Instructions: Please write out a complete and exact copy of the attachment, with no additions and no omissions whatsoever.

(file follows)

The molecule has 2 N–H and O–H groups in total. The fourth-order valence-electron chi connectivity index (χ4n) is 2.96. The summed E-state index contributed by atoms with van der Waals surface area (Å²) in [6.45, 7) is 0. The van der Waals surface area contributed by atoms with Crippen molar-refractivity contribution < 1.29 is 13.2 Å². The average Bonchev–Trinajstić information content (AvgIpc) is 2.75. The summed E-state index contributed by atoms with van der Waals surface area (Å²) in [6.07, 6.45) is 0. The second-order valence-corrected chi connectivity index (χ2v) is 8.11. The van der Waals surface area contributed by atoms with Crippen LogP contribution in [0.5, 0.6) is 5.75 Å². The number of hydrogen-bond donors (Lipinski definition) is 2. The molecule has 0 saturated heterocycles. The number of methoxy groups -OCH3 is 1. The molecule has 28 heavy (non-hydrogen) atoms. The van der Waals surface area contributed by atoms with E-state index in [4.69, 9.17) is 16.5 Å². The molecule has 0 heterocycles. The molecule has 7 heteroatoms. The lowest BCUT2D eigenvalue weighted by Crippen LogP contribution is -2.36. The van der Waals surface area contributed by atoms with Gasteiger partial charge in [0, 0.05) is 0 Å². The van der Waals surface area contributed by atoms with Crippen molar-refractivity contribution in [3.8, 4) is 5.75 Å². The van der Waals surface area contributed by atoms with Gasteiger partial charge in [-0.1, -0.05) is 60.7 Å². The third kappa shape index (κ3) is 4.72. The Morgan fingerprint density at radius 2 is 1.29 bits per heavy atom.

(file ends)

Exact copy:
The molecule has 2 N–H and O–H groups in total. The fourth-order valence-electron chi connectivity index (χ4n) is 2.96. The summed E-state index contributed by atoms with van der Waals surface area (Å²) in [6.45, 7) is 0. The van der Waals surface area contributed by atoms with Crippen molar-refractivity contribution < 1.29 is 13.2 Å². The average Bonchev–Trinajstić information content (AvgIpc) is 2.75. The summed E-state index contributed by atoms with van der Waals surface area (Å²) in [6.07, 6.45) is 0. The second-order valence-corrected chi connectivity index (χ2v) is 8.11. The van der Waals surface area contributed by atoms with Crippen LogP contribution in [0.5, 0.6) is 5.75 Å². The number of hydrogen-bond donors (Lipinski definition) is 2. The molecule has 0 saturated heterocycles. The number of methoxy groups -OCH3 is 1. The molecule has 28 heavy (non-hydrogen) atoms. The van der Waals surface area contributed by atoms with E-state index in [4.69, 9.17) is 16.5 Å². The molecule has 0 heterocycles. The molecule has 7 heteroatoms. The lowest BCUT2D eigenvalue weighted by Crippen LogP contribution is -2.36. The van der Waals surface area contributed by atoms with Gasteiger partial charge in [0, 0.05) is 0 Å². The van der Waals surface area contributed by atoms with Crippen molar-refractivity contribution in [3.8, 4) is 5.75 Å². The van der Waals surface area contributed by atoms with Gasteiger partial charge in [-0.1, -0.05) is 60.7 Å². The third kappa shape index (κ3) is 4.72. The Morgan fingerprint density at radius 2 is 1.29 bits per heavy atom.